Proteins and Proteomics
Researchers know it is the proteins made by a cell that determine what that cell does. This session explores the varying complements of proteins and their effects, structures, and interactions within the mechanism of cell function, and introduces the larger picture of proteomics and systems biology.
Cell Biology and Cancer
Cancers result when genes required for normal cell function are mutated and the resulting cells undergo other changes ultimately leading to uncontrolled division. This session reveals new information on normal cell function, proto-oncogenes and tumor suppressor genes and their role in the cell cycle, and current research in drug design for specific cancers.
Children's Subtraction Numbers 0-10
This children's educational video teaches kids basic subtraction
skills. The concept is presented simply with numbers and picture
representations of numbers 0 though 10.
The Evolution of Cell Phone
CELL PHONES from 1985 to today. Shows different models and features of each phone. (2:47)
General Electric Cell Phone 1989
A General Electric Cell Phone commercials from 1989.
TechBloom : Cell Evolve
The evolution of the cell phone
How Cell Phone Recycling Works
How Cell Phone Recycling Works is a short video that explains the importance of recycling cell phones and goes into some details into what they contain. A good video to show students when studying the environment as they are usually not aware of the dangers.
Biotechnology: Detection of Cell Clones
Professor George Wolfe discusses detection of cell clones in this video from Thinkwell's online Biology series. The video uses lecture format along with notes and illustrations on a board. Run time 08:59.
Reading the Code of Life DNA is central to cell activity, replicating with great fidelity and carrying the information for all proteins. Organisms also regulate the products made from genes in an effort to conserve energy and adapt to new environments.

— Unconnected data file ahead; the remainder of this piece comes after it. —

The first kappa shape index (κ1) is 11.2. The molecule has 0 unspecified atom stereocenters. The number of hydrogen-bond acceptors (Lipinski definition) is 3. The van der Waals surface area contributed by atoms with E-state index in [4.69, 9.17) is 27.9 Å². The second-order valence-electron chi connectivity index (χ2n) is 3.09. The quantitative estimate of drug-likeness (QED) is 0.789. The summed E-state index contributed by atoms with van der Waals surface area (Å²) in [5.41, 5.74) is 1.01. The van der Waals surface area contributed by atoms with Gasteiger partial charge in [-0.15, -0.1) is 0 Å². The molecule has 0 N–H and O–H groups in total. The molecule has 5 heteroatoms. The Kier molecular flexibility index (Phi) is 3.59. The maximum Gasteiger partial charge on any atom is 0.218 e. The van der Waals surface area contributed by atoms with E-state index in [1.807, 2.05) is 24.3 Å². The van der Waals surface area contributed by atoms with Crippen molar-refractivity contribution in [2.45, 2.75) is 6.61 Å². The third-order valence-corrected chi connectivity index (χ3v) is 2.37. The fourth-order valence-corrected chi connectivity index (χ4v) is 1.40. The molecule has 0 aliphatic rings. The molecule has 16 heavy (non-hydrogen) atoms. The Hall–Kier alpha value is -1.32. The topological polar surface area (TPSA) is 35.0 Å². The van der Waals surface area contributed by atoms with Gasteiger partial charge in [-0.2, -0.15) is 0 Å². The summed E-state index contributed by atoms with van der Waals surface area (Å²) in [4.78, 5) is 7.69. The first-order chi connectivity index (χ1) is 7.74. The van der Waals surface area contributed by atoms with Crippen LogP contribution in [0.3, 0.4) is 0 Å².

DNA is central to cell activity, replicating with great fidelity and carrying the information for all proteins. Organisms also regulate the products made from genes in an effort to conserve energy and adapt to new environments.
Jeremy Siegel: Interest Rates Look Stable, but Beware the China Bubble
The U.S. economy may be getting stronger, but that doesn't mean interest rates will go up when the Federal Reserve meets next week on January 31. According to Wharton finance professor Jeremy Siegel, interest rates should hold firm at their current level for quite a while, and "the big question for the market is whether there will be any drops at all this year." He believes there is "a balance in the economy between strength and moderate inflation," and the Fed is unlikely to move interest rates
Cells - Centers for the Week of 8/30/10
Mrs. Matthews students rotate through science centers each week. This week, the class is learning about living things, the parts of a plant and animal cell, and unicellular organisms. Their centers for the week include (1) a video about microbes found on Watchknow called Magic School Bus is in a Pickle (2) three interactive microscope websites on the Whiteboard (3) an experiment with a chicken egg (one large cell) soaked in vinegar to reveal the membrane (4) an art activity where the stud
Mrs. Matthews Centers for Week of Sept. 13